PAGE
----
Safety and security
Crime affects all islands of Cape Verde, but the number of incidents affecting British nationals is generally low. Burglaries and muggings have been reported on the main tourist islands of Sal and Boavista. Be vigilant and keep sight of your belongings at all times. Leave valuables in a hotel safe if possible and don’t carry large amounts of cash. Avoid unlit areas after dark. Some petty crimes like pick-pocketing or handbag snatching are carried out by children. Take extra care if you see groups of children who appear not to have any adult supervision.
Make sure your holiday accommodation is secure. Lock all doors and windows at night and when you go out. If you’re worried about security at your accommodation, speak to your tour operator, hotel manager or to the owner of the property.
Sexual assaults are rare but they do occur. Be alert and avoid secluded stretches of the beach, including Praia do Estoril, Praia de Chaves and Praia de Santa Monica on the island of Boavista. If you become a victim of crime, contact the local police. In an emergency call 132 (police) or 131 (fire). Response times vary and service standards may not be as high as in the UK.
Traffic is usually light and road conditions and driving standards are generally of a reasonable quality.
The rainy season in Cape Verde is from mid August to mid October. Torrential rains can cause floods and landslides. Monitor local weather reports and expect difficulties when travelling to affected areas during this season.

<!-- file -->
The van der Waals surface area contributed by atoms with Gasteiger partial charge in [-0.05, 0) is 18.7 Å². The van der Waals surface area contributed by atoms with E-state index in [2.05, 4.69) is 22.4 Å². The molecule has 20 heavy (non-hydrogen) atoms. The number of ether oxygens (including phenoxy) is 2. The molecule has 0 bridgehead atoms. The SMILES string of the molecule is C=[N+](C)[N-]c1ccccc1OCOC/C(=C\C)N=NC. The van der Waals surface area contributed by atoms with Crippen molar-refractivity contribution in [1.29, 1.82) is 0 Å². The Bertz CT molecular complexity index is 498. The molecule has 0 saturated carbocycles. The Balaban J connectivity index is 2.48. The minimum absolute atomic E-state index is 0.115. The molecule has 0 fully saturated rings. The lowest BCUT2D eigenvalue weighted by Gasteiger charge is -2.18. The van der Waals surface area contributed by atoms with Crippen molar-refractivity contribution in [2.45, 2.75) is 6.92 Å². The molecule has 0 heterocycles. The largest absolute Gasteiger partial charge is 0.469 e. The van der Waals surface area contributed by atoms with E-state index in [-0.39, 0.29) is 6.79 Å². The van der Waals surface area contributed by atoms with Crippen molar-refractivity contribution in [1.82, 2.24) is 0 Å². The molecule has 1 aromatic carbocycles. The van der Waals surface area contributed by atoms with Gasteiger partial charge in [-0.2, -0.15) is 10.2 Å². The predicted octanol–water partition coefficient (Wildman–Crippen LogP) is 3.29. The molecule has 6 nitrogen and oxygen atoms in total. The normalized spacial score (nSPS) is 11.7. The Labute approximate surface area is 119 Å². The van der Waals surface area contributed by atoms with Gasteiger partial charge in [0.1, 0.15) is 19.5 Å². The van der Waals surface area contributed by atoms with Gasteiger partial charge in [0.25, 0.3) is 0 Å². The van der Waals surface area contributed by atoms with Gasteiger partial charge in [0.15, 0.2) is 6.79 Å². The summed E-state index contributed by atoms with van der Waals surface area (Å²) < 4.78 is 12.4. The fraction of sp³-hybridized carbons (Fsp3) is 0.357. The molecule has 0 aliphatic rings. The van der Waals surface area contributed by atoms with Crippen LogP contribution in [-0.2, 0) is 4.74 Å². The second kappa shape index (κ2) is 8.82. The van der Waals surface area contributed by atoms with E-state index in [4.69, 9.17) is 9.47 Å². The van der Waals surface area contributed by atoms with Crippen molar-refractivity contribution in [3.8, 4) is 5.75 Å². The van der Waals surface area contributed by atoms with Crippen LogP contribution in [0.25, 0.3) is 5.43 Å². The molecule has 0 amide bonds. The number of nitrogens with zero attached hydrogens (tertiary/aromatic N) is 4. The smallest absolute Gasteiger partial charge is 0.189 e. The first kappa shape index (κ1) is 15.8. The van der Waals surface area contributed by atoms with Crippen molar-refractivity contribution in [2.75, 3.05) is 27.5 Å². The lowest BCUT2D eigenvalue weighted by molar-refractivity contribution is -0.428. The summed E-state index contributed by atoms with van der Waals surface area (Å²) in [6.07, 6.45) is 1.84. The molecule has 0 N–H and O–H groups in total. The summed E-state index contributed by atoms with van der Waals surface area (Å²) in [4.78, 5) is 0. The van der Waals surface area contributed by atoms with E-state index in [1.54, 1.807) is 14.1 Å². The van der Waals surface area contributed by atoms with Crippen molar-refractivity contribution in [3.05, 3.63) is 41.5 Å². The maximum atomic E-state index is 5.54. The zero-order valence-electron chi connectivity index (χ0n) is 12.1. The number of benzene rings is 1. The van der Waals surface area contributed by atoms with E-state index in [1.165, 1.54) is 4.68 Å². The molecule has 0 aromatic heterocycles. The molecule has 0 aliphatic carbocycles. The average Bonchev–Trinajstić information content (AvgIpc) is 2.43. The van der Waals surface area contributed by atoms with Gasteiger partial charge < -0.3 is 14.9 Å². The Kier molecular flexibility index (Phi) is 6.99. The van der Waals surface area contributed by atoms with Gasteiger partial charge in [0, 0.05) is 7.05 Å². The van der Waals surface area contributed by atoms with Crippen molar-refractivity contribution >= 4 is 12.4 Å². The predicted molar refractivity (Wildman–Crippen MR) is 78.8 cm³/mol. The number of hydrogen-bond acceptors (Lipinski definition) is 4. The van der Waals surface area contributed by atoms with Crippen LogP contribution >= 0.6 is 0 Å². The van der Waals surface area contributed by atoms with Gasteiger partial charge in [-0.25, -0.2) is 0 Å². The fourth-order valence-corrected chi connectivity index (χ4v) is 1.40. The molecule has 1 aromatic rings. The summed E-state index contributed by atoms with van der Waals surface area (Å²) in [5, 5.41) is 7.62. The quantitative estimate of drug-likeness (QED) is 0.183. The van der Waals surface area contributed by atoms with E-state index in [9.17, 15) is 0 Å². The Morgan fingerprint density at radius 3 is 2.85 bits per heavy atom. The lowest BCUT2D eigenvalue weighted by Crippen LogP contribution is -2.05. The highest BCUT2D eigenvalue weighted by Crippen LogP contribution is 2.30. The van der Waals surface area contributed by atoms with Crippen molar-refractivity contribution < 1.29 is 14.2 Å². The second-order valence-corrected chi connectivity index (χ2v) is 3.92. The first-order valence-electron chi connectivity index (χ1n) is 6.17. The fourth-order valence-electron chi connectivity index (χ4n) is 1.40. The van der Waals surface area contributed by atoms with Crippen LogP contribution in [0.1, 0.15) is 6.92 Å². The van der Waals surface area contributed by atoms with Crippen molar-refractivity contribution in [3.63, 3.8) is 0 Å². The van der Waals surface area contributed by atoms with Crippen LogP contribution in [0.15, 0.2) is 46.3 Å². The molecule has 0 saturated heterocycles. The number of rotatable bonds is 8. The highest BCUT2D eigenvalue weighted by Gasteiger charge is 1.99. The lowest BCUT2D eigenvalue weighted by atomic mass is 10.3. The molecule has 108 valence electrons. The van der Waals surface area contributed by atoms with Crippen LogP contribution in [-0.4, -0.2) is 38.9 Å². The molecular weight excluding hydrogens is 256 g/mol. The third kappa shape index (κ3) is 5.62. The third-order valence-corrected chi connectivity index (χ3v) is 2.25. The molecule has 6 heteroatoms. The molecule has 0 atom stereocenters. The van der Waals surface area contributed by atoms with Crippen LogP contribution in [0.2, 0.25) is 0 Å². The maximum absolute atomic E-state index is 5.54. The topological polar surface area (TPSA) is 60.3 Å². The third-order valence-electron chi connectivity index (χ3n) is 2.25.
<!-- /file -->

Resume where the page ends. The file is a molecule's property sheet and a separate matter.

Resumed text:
Intercity bus services can be dangerous due to poor driving. Taxis hailed from hotels are generally reliable. In Praia, city buses and taxis are reliable, clean and in good condition. Car rental is widely available on the islands of Santiago, Sal, Boa Vista and São Vicente.
Sea conditions around Cape Verde are sometimes dangerous. Take local advice before travelling by sea. Travel by sea to the southern islands of Fogo and Brava in particular can often be disrupted.
Take care if you participate in water sports, swimming, boating and fishing. Tides and currents around the islands are very strong.
The political situation is generally stable, but you should avoid demonstrations and large gatherings